Albeit a constant offset, SIMS and IRMS δ18O data match very well (r = 0.61, p < 0.001, n = 84). This significant correspondence suggests that SIMS stable isotope analysis could be a promising alternative for high-resolution carbonate studies. An adjacent second δ18O SIMS profile reproduced high-resolution features (r=0.59, p < 0.001, n = 982) and allows a detailed assessment of paleoclimate variability on an annual scale and a comparison with independent climate records, e.g., weather information from historical documents or tree rings.

Stalagmite δ18O trends closely follow the low-frequency fluctuations of a regional tree-ring record (Land et al., 2019), additionally constraining the stalagmite chronology. The different climate sensitivities of both records enable a more robust and detailed discussion of paleoclimatic variations.



2:30pm - 2:45pm

Cave monitoring of La Vallina Cave (NISA): Imprint of seasonality on δ13CDIC, δ18O and trace elements and the implications for speleothems

Oliver Kost1, Saul Gonzalez Lemos2, Laura Endres1, Heather Stoll1

1ETH Zurich, Switzerland; 2ASCIEM Consulting S.L.P.

A cave monitoring sets the basis of speleothem studies. It helps to understand changing cave conditions on seasonal scale and site-specific geochemical differences such as hydrological conditions and heterogeneities in bedrock respectively. Here we present a set of parameters measured in La Vallina Cave (NW Iberian Speleothem Archive, NISA). Over the course of 16 months cave air conditions (pCO2 and δ13C) were examined to understand calcite precipitation, ventilation processes and mixing of soil air and atmospheric air. From stalactitic soda straws the δ13CDIC of dripwater was determined to learn about the carbon cycle in the overlaying soil and karst driven by seasonal vegetation and microbial degradation changes. We capture seasonal changes in δ13CDIC independent of degassing/PCP effects. Further, the δ18O and δD composition of dripwater and hydrology help to understand water reservoir and recharge processes related to precipitation. Finally, the elemental geochemistry of dripwater was investigated by analyzing 16 elements. We present data of commonly used elements such as Mg, Sr, Ca or Ba but also elements sparsely reported in cave dripwater monitoring studies such as Y, Na or As. Controlling factors are related to bedrock leaching, particulate import and potentially redox conditions.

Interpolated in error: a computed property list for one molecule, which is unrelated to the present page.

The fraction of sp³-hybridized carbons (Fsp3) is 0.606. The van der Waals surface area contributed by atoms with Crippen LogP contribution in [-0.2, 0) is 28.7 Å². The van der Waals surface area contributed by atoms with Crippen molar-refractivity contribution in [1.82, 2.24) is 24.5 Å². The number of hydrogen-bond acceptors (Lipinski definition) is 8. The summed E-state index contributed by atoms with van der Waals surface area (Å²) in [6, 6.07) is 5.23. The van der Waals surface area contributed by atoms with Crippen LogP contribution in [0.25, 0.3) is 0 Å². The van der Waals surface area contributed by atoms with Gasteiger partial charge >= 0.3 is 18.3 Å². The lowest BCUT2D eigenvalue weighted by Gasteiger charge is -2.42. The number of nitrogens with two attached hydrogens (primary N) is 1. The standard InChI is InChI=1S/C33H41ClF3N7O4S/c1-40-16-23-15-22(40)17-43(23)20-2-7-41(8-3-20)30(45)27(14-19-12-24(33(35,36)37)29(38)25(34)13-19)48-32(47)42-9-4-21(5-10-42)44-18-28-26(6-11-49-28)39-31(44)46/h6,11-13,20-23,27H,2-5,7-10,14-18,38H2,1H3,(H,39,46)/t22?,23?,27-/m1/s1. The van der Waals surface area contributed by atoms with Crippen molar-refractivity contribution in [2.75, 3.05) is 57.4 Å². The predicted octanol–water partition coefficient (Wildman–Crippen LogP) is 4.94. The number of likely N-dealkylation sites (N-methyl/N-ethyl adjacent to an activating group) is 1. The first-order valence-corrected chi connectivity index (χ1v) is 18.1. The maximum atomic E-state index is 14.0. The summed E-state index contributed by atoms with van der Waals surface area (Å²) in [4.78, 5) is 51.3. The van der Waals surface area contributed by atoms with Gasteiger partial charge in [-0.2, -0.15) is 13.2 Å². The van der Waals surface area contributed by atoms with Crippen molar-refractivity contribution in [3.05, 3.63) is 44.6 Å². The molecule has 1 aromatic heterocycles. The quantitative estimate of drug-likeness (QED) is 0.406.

2:45pm - 3:00pm

Combined Fluorescence Imaging and LA-ICP-MS Trace Element Mapping ofStalagmites: Microfabric identification and interpretation

Jakub Sliwinski1, Heather Stoll2

1University of St Andrews, United Kingdom; 2ETH Zurich

Here, we map a series of stalagmites from Asturias, Spain, by laser ablation inductively-coupled-plasma mass spectrometry and confocal laser scanning (fluorescence) microscopy and discuss the origins of trace element and fluorescence variations. Seasonal banding is evident with both methods and may be attributed to lignins/humic acids based on fluorescence absorption and emission characteristics.
Some lateral variations in fluorescence present as saw-tooth “spires” and demonstrate disruptions of seasonal banding, corroborated by trace element variations (most prominently Mg and Na). Such features likely reflect the differential partitioning of trace elements by sectoral zoning as a result of low supersaturation and/or high organic matter load, combined with the effects of dissolved organic matter on the calcite growth surface and the association of each element with colloidal organic matter. The lateral variability of trace elements demonstrates the pitfalls of obtaining trace element information from one-dimensional transects without prior reconnaissance mapping. It is, however, possible that traditional drilling with ~1 mm holes homogenizes these features and provides reliable trace element estimates.